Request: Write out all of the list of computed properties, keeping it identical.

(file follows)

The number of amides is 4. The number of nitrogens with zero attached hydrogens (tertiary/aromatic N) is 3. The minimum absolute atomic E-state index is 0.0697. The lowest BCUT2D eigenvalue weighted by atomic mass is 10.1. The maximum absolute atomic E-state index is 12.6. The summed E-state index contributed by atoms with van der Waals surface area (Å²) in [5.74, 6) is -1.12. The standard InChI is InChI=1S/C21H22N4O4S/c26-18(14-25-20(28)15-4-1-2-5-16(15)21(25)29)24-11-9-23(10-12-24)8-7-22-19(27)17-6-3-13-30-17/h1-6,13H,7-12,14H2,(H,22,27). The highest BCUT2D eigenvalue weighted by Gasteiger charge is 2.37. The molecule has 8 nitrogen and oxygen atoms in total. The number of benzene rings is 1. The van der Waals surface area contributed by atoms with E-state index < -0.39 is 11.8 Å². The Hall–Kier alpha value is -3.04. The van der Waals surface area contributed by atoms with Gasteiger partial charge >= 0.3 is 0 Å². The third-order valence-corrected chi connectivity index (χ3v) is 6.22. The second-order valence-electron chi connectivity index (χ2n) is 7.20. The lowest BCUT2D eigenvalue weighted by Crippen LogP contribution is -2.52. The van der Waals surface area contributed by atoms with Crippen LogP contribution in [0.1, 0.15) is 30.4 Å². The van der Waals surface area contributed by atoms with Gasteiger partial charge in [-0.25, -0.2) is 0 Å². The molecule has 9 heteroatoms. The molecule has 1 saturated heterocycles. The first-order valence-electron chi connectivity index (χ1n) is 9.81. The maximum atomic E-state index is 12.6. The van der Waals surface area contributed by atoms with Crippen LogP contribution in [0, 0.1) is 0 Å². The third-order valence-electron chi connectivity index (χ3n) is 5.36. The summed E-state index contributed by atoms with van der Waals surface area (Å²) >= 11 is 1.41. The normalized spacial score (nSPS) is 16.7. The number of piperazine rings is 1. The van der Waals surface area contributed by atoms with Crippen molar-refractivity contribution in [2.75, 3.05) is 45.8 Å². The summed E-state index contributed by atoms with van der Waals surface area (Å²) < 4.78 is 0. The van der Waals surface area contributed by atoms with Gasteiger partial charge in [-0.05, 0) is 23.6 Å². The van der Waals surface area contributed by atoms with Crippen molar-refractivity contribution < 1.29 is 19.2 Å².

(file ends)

The number of amides is 4. The number of nitrogens with zero attached hydrogens (tertiary/aromatic N) is 3. The minimum absolute atomic E-state index is 0.0697. The lowest BCUT2D eigenvalue weighted by atomic mass is 10.1. The maximum absolute atomic E-state index is 12.6. The summed E-state index contributed by atoms with van der Waals surface area (Å²) in [5.74, 6) is -1.12. The standard InChI is InChI=1S/C21H22N4O4S/c26-18(14-25-20(28)15-4-1-2-5-16(15)21(25)29)24-11-9-23(10-12-24)8-7-22-19(27)17-6-3-13-30-17/h1-6,13H,7-12,14H2,(H,22,27). The highest BCUT2D eigenvalue weighted by Gasteiger charge is 2.37. The molecule has 8 nitrogen and oxygen atoms in total. The number of benzene rings is 1. The van der Waals surface area contributed by atoms with E-state index < -0.39 is 11.8 Å². The Hall–Kier alpha value is -3.04. The van der Waals surface area contributed by atoms with Gasteiger partial charge >= 0.3 is 0 Å². The third-order valence-corrected chi connectivity index (χ3v) is 6.22. The second-order valence-electron chi connectivity index (χ2n) is 7.20. The lowest BCUT2D eigenvalue weighted by Crippen LogP contribution is -2.52. The van der Waals surface area contributed by atoms with Crippen LogP contribution in [0.1, 0.15) is 30.4 Å². The van der Waals surface area contributed by atoms with Gasteiger partial charge in [-0.25, -0.2) is 0 Å². The molecule has 9 heteroatoms. The molecule has 1 saturated heterocycles. The first-order valence-electron chi connectivity index (χ1n) is 9.81. The maximum atomic E-state index is 12.6. The van der Waals surface area contributed by atoms with Crippen LogP contribution in [0, 0.1) is 0 Å². The third-order valence-electron chi connectivity index (χ3n) is 5.36. The summed E-state index contributed by atoms with van der Waals surface area (Å²) >= 11 is 1.41. The normalized spacial score (nSPS) is 16.7. The number of piperazine rings is 1. The van der Waals surface area contributed by atoms with Crippen molar-refractivity contribution in [2.75, 3.05) is 45.8 Å². The summed E-state index contributed by atoms with van der Waals surface area (Å²) < 4.78 is 0. The van der Waals surface area contributed by atoms with Gasteiger partial charge in [-0.05, 0) is 23.6 Å². The van der Waals surface area contributed by atoms with Crippen molar-refractivity contribution < 1.29 is 19.2 Å².